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NYC Mayor Eric Adams Joins Elected Officials Across the Country In Call to Revive Federal Aid for Restaurants

Plus, Astoria favorite Sami’s Kebab House expands to Long Island City — and more intel

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New York Mayor Eric Adams speaks during a news conference at a Manhattan subway station.
Mayor Eric Adams.
Spencer Platt/Getty Images
Erika Adams is the editor of Eater Boston.

New York City mayor Eric Adams has joined a group of elected officials across the country calling on the federal government to replenish the national Restaurant Revitalization Fund, an emergency fund providing financial support to restaurants and bars hard-hit by the pandemic. The Real Deal reports that the mayor signed a letter to Congress — alongside 27 other mayors, including from Chicago, San Francisco, and Boston — pushing federal lawmakers to refill the fund as restaurants contend with temporary shutdowns and business disruptions in light of more surges of COVID-19 in their communities.

Over 100,000 restaurants and bars received an average of $272,000 each from the fund before it ran out last July, according to the Real Deal. However, over 177,000 applicants were denied financial support altogether after the fund dried up. The majority of the funds that were allocated in New York went to restaurants and bars in high-income neighborhoods, according to a study by the state comptroller tracking the disbursement of the money. However, despite the renewed calls to re-up the fund, it’s looking unlikely that the Biden administration will set aside meaningful financial aid for the industry.

Bodega owners rally to demand support as 15-minute grocery delivery services take over the city

A group called the Save Mom-and-Pop Business Coalition, representing bodega owners across the city, rallied in front of the Stop 1 Deli on the Lower East Side over the weekend to call attention to the threat of displacement that small grocers are facing from the flood of 15-minute grocery delivery services popping up in Manhattan. Local politicians joined the rally to speak out against the proliferation of the venture-backed services, including GoPuff and Gorillas, that have been snapping up real estate and building out grocery warehouses behind dark storefronts. Bowery Boogie reports that the coalition is calling on local government to provide support to bodega owners and better regulate the startups’ use of dark storefronts.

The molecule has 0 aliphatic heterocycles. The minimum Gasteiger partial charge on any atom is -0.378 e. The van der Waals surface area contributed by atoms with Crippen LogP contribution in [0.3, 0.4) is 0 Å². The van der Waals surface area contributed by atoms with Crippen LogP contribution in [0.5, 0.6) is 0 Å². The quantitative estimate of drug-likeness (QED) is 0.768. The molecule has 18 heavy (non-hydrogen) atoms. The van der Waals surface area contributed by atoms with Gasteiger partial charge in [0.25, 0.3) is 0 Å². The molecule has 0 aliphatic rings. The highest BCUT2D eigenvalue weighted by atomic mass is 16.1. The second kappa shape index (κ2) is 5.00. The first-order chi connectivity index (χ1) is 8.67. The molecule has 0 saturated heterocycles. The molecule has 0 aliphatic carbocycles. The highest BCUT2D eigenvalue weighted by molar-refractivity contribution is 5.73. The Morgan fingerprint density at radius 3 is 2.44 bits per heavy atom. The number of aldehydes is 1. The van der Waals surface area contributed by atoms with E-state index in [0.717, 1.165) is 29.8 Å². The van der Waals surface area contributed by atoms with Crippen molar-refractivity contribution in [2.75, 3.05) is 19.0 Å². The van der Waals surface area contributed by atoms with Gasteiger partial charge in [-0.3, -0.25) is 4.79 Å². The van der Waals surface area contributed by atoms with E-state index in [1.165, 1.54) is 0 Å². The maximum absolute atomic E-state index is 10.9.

Venues add COVID-19 tests to the menu

Offering COVID-19 tests to customers is not exactly easy due to scare supply and high demand, but for the lucky few who have been able to swing it, the service has been yet another way to attract diners and stay afloat during the pandemic. Henrietta Hudson, one of NYC’s few lesbian bars, partnered with a local testing clinic to provide free rapid and PCR tests to customers and the response has been overwhelming, owner Lisa Cannistraci tells Gothamist. The clinic covers the costs of the tests, and the bar has doled out around 400 tests in “less than a week” since it started offering the service. Similarly, urban winery chain City Winery began handing out rapid tests to customers for free during the latest COVID-19 surge in the city, although it has since run out and is having trouble getting more tests, according to Gothamist.

Sami’s Kabab House expands to Long Island City

Local Astoria and New York Times-beloved Afghani restaurant, Sami’s Kabab House, now has a smaller, fast-casual, takeout counter spot at 47-38 Vernon Boulevard in Long Island City with about 10 tables for dining in the narrow space. Expect the same flame-grilled lamb chops ($26), butchered from a whole lamb on-premises, chicken thigh kebabs ($17), and rice as long as noodles. Owner and chef Sami Zaman will also be throwing in new LIC-exclusive specials like kadu bouranee, a sweet pumpkin side dish, and Afghani-style fries seasoned with coriander seed and grapeseed powder, and packed with a green chutney for dipping (a flavored ketchup is coming soon). For the former street cart vendor and taxi driver, this marks the third offshoot of his growing family business with a full-service restaurant also in Glen Cove, Long Island. — Caroline Shin, Eater New York contributor